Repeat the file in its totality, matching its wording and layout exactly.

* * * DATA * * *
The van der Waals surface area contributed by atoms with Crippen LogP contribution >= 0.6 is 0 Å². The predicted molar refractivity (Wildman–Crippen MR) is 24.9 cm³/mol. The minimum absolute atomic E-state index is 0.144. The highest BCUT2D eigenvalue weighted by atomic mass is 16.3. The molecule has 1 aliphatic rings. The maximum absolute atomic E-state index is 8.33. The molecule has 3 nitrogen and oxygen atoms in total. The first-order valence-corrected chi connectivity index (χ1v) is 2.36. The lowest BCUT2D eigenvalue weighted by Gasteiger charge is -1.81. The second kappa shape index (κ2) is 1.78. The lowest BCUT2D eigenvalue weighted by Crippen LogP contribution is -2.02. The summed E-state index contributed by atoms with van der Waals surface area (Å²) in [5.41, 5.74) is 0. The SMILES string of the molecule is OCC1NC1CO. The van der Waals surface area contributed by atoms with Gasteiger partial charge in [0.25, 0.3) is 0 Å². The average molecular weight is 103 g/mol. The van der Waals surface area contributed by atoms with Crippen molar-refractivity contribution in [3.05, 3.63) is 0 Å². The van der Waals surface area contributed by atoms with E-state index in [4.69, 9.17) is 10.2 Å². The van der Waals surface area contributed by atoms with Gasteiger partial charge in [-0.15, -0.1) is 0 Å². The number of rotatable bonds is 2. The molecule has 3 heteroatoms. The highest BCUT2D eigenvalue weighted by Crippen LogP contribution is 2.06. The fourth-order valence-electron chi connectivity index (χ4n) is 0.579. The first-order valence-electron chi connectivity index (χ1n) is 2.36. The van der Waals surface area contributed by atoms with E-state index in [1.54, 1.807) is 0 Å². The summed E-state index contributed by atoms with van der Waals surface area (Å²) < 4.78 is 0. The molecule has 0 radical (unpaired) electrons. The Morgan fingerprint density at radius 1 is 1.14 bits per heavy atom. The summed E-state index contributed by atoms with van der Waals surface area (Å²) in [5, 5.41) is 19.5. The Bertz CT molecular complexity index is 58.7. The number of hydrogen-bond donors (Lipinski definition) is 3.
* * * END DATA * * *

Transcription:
The van der Waals surface area contributed by atoms with Crippen LogP contribution >= 0.6 is 0 Å². The predicted molar refractivity (Wildman–Crippen MR) is 24.9 cm³/mol. The minimum absolute atomic E-state index is 0.144. The highest BCUT2D eigenvalue weighted by atomic mass is 16.3. The molecule has 1 aliphatic rings. The maximum absolute atomic E-state index is 8.33. The molecule has 3 nitrogen and oxygen atoms in total. The first-order valence-corrected chi connectivity index (χ1v) is 2.36. The lowest BCUT2D eigenvalue weighted by Gasteiger charge is -1.81. The second kappa shape index (κ2) is 1.78. The lowest BCUT2D eigenvalue weighted by Crippen LogP contribution is -2.02. The summed E-state index contributed by atoms with van der Waals surface area (Å²) in [5.41, 5.74) is 0. The SMILES string of the molecule is OCC1NC1CO. The van der Waals surface area contributed by atoms with Gasteiger partial charge in [0.25, 0.3) is 0 Å². The average molecular weight is 103 g/mol. The van der Waals surface area contributed by atoms with Crippen molar-refractivity contribution in [3.05, 3.63) is 0 Å². The van der Waals surface area contributed by atoms with E-state index in [4.69, 9.17) is 10.2 Å². The van der Waals surface area contributed by atoms with Gasteiger partial charge in [-0.15, -0.1) is 0 Å². The number of rotatable bonds is 2. The molecule has 3 heteroatoms. The highest BCUT2D eigenvalue weighted by Crippen LogP contribution is 2.06. The fourth-order valence-electron chi connectivity index (χ4n) is 0.579. The first-order valence-electron chi connectivity index (χ1n) is 2.36. The van der Waals surface area contributed by atoms with E-state index in [1.54, 1.807) is 0 Å². The summed E-state index contributed by atoms with van der Waals surface area (Å²) < 4.78 is 0. The molecule has 0 radical (unpaired) electrons. The Morgan fingerprint density at radius 1 is 1.14 bits per heavy atom. The summed E-state index contributed by atoms with van der Waals surface area (Å²) in [5, 5.41) is 19.5. The Bertz CT molecular complexity index is 58.7. The number of hydrogen-bond donors (Lipinski definition) is 3.